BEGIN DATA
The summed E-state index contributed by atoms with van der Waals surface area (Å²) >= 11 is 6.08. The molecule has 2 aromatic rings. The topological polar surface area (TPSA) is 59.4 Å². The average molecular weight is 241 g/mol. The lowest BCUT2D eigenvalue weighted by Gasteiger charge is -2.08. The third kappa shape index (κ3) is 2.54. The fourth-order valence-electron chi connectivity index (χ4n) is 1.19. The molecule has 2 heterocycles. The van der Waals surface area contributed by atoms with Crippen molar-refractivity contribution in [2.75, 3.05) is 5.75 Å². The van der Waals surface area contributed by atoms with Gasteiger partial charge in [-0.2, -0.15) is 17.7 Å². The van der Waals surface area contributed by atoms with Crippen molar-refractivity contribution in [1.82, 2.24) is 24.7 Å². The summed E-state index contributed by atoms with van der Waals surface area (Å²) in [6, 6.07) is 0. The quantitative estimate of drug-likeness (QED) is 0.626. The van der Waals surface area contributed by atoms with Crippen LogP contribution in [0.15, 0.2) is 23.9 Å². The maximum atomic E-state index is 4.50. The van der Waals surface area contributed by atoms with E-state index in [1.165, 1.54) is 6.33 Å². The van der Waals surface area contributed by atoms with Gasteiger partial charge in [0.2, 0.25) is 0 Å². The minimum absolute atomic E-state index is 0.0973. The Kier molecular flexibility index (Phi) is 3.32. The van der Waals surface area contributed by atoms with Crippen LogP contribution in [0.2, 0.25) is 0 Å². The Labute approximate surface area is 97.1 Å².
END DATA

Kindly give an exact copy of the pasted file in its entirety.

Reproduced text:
The summed E-state index contributed by atoms with van der Waals surface area (Å²) >= 11 is 6.08. The molecule has 2 aromatic rings. The topological polar surface area (TPSA) is 59.4 Å². The average molecular weight is 241 g/mol. The lowest BCUT2D eigenvalue weighted by Gasteiger charge is -2.08. The third kappa shape index (κ3) is 2.54. The fourth-order valence-electron chi connectivity index (χ4n) is 1.19. The molecule has 2 heterocycles. The van der Waals surface area contributed by atoms with Crippen molar-refractivity contribution in [2.75, 3.05) is 5.75 Å². The van der Waals surface area contributed by atoms with Gasteiger partial charge in [-0.2, -0.15) is 17.7 Å². The van der Waals surface area contributed by atoms with Crippen molar-refractivity contribution in [1.82, 2.24) is 24.7 Å². The summed E-state index contributed by atoms with van der Waals surface area (Å²) in [6, 6.07) is 0. The quantitative estimate of drug-likeness (QED) is 0.626. The van der Waals surface area contributed by atoms with Crippen LogP contribution in [0.15, 0.2) is 23.9 Å². The maximum atomic E-state index is 4.50. The van der Waals surface area contributed by atoms with E-state index in [1.165, 1.54) is 6.33 Å². The van der Waals surface area contributed by atoms with Gasteiger partial charge in [0.2, 0.25) is 0 Å². The minimum absolute atomic E-state index is 0.0973. The Kier molecular flexibility index (Phi) is 3.32. The van der Waals surface area contributed by atoms with Crippen LogP contribution in [0.2, 0.25) is 0 Å². The Labute approximate surface area is 97.1 Å².